Students around the nation are talking about the presidential election. I remember my middle school and high school days watching presidential elections and feeling a need to take part in some way, shape, or form. It was fun to have mock elections but I knew that those votes just stayed in the classroom and would not affect the actual vote tally. I would go home those nights watching the local news seeing the individual votes go up and up and up as the polls closed but knowing none of those votes were mine.
It made me feel powerless.
No matter who your students supported, many of them will feel that same powerlessness and want to take some form of action. As history educators, we can use examples of the past to introduce students to the power they have to create change in America.
Much of what is published in textbooks or other school publications concerning the landmark Supreme Court Brown v. Board of Education case looks at the actions of the lawyers or parents involved in the lawsuit. The greatest tragedy in that narrative is that it takes student action out of this important history. In 1951 Barbara Johns, a junior at the segregated Moton High School in Farmville, Virginia, secretly organized her fellow classmates in the school’s auditorium.
At that meeting, she convinced her classmates to stage a strike against the unequal conditions in their segregated school and they marched to the courthouse to file their complaint. Unlike the other cases that came together as Brown v. Board of Education, the lawsuit from the students in Farmville, Virginia was the only case organized by students. In the four other courts case, including the Kansas case of Brown v. Board of Education, the actions to challenge the constitutionality of segregation was led by the NAACP, local attorneys, and parents.
Additionally, in each of the other communities, those organizations that were led by adults were only able to gather a handful of people to participate in the court case. For example, in Topeka, there were only 13 families listed as plaintiffs. Barbara Johns not only organized her entire student body to take action against injustice, she ended up being the largest recruiter for plaintiffs in the court case of Brown v. Board of Education, bringing in 117 plaintiffs. The strike she led made headlines across the nation and encouraged the NAACP to offer their help, bringing Davis v. Prince Edward County School Board into the class action suit of Brown v. Board of Education.
Your students can find out more about Barbara Johns by visiting the Brown v. Board of Education National Historic Site. During their visit, they will learn about student actions after Brown v. Board of Education.
Students were on frontlines of other battles to desegregate schools. The Little Rock Nine in 1957 and Ruby Bridges in 1960 ensured that Brown v. Board of Education was enforced by taking the action of going to school in the most difficult physical and emotional conditions. Despite every obstacle placed in front of them and the daily harassment they faced, those students redefined the word courage and helped ensure the progress of civil rights in America. The heroic actions of the Little Rock Nine are now enshrined at Little Rock Central High School National Historic Site.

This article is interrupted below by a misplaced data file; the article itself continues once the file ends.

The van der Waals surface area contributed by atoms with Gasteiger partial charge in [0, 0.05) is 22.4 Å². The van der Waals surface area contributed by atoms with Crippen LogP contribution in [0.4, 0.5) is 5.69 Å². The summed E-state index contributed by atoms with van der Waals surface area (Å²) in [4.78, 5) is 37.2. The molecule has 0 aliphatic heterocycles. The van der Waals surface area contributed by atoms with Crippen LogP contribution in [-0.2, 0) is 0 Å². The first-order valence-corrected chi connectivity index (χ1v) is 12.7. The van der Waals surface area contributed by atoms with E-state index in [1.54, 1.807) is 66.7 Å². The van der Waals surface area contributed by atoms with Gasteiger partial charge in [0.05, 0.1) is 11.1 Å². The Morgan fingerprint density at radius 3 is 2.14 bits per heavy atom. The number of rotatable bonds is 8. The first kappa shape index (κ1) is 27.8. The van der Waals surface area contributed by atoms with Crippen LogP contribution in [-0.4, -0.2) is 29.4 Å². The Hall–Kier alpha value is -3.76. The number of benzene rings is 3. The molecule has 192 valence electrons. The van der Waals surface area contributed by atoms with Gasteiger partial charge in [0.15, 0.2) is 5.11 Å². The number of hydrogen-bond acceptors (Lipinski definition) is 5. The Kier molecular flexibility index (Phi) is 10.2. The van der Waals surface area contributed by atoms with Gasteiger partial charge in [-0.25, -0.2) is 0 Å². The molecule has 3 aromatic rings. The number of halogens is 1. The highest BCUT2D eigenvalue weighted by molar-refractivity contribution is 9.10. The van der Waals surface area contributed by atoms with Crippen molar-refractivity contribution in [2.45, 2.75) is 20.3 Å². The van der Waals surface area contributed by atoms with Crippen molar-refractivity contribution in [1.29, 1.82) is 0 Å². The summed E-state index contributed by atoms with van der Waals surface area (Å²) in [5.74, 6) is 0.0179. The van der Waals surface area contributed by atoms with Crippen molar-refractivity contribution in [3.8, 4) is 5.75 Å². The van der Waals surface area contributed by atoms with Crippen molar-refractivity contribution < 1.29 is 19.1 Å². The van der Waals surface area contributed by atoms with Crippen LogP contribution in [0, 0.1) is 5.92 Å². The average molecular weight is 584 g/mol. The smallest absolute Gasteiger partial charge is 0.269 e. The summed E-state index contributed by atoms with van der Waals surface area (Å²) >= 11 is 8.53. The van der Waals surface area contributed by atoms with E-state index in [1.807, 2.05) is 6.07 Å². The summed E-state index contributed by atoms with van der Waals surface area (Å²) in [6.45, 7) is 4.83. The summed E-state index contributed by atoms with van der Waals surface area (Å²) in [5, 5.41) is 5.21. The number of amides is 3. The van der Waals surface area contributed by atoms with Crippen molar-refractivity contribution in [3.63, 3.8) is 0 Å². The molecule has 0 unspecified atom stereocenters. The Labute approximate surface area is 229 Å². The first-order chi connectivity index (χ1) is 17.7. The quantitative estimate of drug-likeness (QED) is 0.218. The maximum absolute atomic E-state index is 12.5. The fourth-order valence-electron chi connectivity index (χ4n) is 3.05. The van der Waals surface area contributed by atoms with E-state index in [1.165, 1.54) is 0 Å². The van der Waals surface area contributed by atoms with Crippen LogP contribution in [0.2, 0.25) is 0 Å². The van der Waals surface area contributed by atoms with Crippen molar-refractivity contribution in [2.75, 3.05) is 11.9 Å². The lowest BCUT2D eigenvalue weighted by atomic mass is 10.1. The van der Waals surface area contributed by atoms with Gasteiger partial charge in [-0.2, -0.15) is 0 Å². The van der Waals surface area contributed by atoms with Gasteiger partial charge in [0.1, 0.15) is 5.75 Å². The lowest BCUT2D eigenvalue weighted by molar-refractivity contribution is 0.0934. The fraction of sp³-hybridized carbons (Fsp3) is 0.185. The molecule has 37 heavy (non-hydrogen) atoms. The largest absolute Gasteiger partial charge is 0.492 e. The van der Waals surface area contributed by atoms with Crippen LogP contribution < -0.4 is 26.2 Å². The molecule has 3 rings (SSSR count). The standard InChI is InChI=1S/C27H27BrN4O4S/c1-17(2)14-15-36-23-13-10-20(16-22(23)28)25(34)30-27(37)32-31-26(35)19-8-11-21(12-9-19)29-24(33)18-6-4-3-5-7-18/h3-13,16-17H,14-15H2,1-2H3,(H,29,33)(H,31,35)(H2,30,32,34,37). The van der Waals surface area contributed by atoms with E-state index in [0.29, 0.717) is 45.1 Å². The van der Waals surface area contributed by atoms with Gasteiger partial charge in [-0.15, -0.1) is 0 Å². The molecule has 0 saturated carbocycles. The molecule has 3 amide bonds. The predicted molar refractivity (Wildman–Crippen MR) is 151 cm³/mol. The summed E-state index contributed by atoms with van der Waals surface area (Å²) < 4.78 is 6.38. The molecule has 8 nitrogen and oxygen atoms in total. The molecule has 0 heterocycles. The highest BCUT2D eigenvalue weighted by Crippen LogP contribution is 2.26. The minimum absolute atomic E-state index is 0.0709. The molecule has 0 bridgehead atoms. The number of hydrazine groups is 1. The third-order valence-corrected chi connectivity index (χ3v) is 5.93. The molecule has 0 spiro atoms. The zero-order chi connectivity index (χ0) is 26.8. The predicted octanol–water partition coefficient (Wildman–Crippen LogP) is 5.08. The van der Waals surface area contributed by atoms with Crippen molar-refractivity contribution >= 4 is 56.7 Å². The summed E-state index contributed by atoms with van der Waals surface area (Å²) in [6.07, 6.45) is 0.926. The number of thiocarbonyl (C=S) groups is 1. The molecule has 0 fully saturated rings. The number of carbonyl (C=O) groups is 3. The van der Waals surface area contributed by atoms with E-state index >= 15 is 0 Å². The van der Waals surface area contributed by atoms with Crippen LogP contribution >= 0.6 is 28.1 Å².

In the summer of 1961, college and high school age students boarded Greyhound buses and other interstate buses to challenge segregation laws in interstate bus terminals in the South. In Mississippi, they were arrested for “disturbing the peace” and were sent to prison for two to three-month sentences. That sentence meant that not only would they be in jail their entire summer break but that the sentence would be spent in the notorious Parchman Penitentiary. They were willing to sacrifice their summer to bring that nation’s attention to non-compliance of federal court orders to desegregate bus terminals.
In 1963, hundreds of children in Birmingham, Alabama left their schools to discuss segregation with the mayor of the city but along the way they were stopped with fire hoses, police dogs, and mass arrests. Their actions were on display on the nightly news across the nation in what was called the “Children’s Crusade” or “Children’s March.” The nation responded by encouraging Congress to pass the 1964 Civil Right Act.
History, especially Civil Rights history, shows the power that students have and how they can make change in America. Mock voting can be engaging but it can leave students feeling powerless and unaccounted for in our democracy. We need to ensure that their opinions do matter and their voices can be heard. As educators, we don’t even need to look to past generations for examples.
There are plenty of examples today of students taking action, such as student-led fundraisers for a fellow student in need of medical care, student-led protests against policy changes in schools in Colorado, or students addressing their local school board about textbooks in Texas. No matter how your students feel about the outcome of this year’s election, there is something they can do to make change even if they are not old enough to vote.
Brown v. Board of Education National Historic Site